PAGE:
Over the summer, two rowers from west Cork won silver medals at the Olympics. The nation went crazy. I did not as I was on my summer holidays in Brittany and was not swept up in the madness.
I was on the phone to my sister who told me all about it.
Me (as the tale concluded): V. exciting. Do we know them at all as they are from Cork and we are honour bound to have a connection to all Cork people?
Her: Well, no, but their aunt is in my pilates class.
Some kind of point proved here, I feel.
Neither Mr. Waffle’s parents nor mine are particularly well at the moment and we have been tugged a bit in various directions. My sister-in-law was over visiting and she said reflectively, “You have a lot of responsibility: two sets of parents, three children, a cat and six chickens.*” I thought, yes, we do have a lot of responsibility and it may partly explain why posting has been a bit on the light side. Also, starting a new job (it’s still new to me, I started in February) is more tiring than you might think. And I am doing a work related course and there are assignments and I profoundly regret signing myself up for it in the first place. Sigh.
*In fact the chickens belong to our neighbours and we were only minding them while they (the neighbours) climbed Mount Kilimanjaro with their two teenagers. Yes, I am impressed as well. It did allow Mr. Waffle to send me this message when I asked if all was well at home:
Fine. Children still in pyjamas so am next door supervising hens.
Life’s rich tapestry and all that.
So, Herself read “The Life Changing Magic of Tidying Up“. If you are unfamiliar with Ms. Kondo’s book, the clue is in the title. Then, she read it again.
Then she spent about a fortnight tidying her room while keeping Marie Kondo on her bedside table for inspiration. I lugged enormous black bags of stuff to the charity shop at regular intervals. I also preserved a lot of books which she was heartlessly going to give away. This has not been without consequences for the rest of the house.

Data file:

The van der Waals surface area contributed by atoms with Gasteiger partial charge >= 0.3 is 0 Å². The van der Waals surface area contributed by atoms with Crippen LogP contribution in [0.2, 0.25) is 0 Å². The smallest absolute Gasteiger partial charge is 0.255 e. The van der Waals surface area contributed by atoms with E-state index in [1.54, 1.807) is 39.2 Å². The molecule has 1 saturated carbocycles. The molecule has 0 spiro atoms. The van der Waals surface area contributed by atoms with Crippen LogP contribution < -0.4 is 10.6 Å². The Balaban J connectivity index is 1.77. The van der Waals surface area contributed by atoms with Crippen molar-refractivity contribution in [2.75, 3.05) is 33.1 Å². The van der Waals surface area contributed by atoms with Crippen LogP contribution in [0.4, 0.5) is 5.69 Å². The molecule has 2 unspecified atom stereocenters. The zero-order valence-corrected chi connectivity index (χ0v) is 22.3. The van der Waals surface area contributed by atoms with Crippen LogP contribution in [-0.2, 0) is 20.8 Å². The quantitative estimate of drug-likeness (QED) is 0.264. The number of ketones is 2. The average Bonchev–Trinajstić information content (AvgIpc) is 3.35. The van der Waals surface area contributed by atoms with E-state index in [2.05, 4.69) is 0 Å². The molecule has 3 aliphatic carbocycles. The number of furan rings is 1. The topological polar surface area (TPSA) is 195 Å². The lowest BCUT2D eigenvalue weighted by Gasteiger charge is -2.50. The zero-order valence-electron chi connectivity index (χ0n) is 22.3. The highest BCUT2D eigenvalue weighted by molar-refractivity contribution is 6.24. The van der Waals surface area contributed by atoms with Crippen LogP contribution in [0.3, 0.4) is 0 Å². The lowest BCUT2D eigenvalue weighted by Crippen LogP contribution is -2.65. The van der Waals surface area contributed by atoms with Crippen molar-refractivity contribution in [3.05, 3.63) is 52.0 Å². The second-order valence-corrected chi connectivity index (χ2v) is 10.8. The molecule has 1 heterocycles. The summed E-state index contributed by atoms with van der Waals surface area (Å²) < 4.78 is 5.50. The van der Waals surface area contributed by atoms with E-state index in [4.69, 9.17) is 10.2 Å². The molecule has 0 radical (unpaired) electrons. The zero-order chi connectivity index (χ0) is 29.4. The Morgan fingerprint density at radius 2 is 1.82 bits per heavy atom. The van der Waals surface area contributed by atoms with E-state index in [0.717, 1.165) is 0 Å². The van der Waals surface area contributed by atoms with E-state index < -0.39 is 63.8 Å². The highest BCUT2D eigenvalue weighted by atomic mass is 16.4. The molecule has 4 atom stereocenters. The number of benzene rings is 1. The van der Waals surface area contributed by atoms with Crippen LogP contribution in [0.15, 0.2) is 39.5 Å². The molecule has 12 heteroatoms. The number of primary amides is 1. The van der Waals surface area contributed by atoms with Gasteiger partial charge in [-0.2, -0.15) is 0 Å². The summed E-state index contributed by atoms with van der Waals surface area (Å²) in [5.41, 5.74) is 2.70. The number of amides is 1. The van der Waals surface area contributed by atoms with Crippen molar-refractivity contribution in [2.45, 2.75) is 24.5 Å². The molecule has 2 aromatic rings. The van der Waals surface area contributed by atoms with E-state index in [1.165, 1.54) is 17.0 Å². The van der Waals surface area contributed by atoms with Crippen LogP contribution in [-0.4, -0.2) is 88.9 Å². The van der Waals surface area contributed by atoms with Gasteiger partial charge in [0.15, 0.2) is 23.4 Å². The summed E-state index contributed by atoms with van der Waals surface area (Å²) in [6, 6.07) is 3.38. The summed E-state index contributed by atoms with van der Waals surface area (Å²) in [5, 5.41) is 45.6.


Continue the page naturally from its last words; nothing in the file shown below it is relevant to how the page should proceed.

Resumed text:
Mr. Waffle emailed me this picture which he entitled “The cull continues”.
But her room is amazing. It’s really tidy and it has stayed that way. She’s really grown up a lot this summer. She looks more grown up and she has become very self-sufficient. She spent a week in Paris and a week in London. She was with her aunt in London and had an amazing time. The trip to Paris with her exchange and no relatives was more challenging but she did it and she is quite proud of herself, I think. That was the longest she had been away without family. In many ways she did more growing up after the end of first year in secondary school than after the end of primary school. Going into secondary school, she was still a child but now she is definitely a teenager. I think we get on pretty well and we do like to talk but I am also, in her view, endlessly tactless as, I point out to her, is the nature of parents of teenagers everywhere.
She sends me emails which I find delightful. Like this one.
You don’t hear this much but, do you know what, I’m going to say it, I really like being the parent of a teenager. I hope these words won’t come back to haunt me.